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Diseases missing from RIDDOR 2013, says HSE

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HSE has recommended expanding the list of occupational diseases required to be reported under RIDDOR, saying that changes to the law have meant that some “potentially life-threatening illnesses” have gone unreported.


Initially, there were 47 occupational diseases that employers had to legally report under the Reporting of Injuries, Diseases and Dangerous Occurrences Regulations 1995, but these were later cut down to six in 2013 after reviews into health and safety legislation called for ‘greater clarity and simplicity’ in RIDDOR.

Now, HSE says that senior medical advisers and specialist inspectors are concerned that individuals with "potentially life-threatening illness…no longer come to the attention of HSE.”

Silicosis, a lung fibrosis caused by the inhalation of dust containing silica, is currently not a reportable illness under RIDDOR. Photograph: iStock

The diseases of particular concern that are currently missing from the reportable diseases list are: pneumoconiosis (e.g. silicosis), extrinsic allergic alveolitis, decompression illness, pulmonary barotrauma and poisoning due to certain chemical exposures.

HSE says that investigation and enforcement has been lacking in these areas as a result. “Potentially...workers are left at significant risk as a result of workplace exposures,” says the report.

“It also reduces the scope for research into these work-related diseases by HSE Science Division and therefore contributions made to the evidence base to improve worker health,” it continues.

The note to expand the disease list has been urged in HSE’s Post Implementation Review of RIDDOR 2013 published in October. It was a requirement to review the law in 2018, which is five years after implementation.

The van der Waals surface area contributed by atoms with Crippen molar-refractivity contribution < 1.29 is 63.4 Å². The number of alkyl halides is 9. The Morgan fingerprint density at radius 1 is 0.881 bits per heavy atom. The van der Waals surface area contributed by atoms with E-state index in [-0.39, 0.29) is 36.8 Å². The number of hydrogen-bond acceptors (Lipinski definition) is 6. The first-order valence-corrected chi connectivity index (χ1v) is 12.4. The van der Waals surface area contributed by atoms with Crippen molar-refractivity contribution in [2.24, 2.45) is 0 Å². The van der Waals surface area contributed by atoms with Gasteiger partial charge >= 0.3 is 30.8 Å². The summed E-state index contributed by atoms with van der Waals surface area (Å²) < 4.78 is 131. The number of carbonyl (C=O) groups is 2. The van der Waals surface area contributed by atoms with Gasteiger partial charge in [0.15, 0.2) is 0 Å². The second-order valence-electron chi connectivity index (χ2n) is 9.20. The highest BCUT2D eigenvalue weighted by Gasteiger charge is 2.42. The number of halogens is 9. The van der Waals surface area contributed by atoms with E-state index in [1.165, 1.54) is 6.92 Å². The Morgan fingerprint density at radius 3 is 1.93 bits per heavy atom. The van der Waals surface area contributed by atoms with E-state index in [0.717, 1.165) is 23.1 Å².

Commenting on the issue, John Dobbie, president-elect of BOHS, which runs the Breathe Freely campaign, said: “It is widely recognised that occupational ill health is not reported to the degree necessary to successfully raise its profile and promote awareness amongst employers in the UK and beyond, despite several high profile campaigns organised by the HSE, BOHS and others."

He said that following Professor Löfstedt’s  2011 report Reclaiming Health and Safety for All: An independent review of health and safety legislation, in 2013 changes were made to RIDDOR, which aimed to simplify what was perceived as overly complex reporting requirements. But that this has not been the case. 

“Many professionals, from a variety of health disciplines, considered, however, that this in fact complicated the actual picture on occupational illness incidence and created problems for practitioners who need to collect relevant disease data in order to assign risk categorisations and implement workplace disease reduction strategies.

“The news, therefore, that HSE is planning to add a new reporting requirement for pneumoconiosis (such as silicosis), extrinsic allergic alveolitis, decompression illness, pulmonary barotrauma and poisoning due to certain chemical exposures, that are of specific interest to HSE from a regulatory and scientific perspective; is particularly welcome," he continued. 

RIDDOR Post Implementation Review at legislation.gov.uk 

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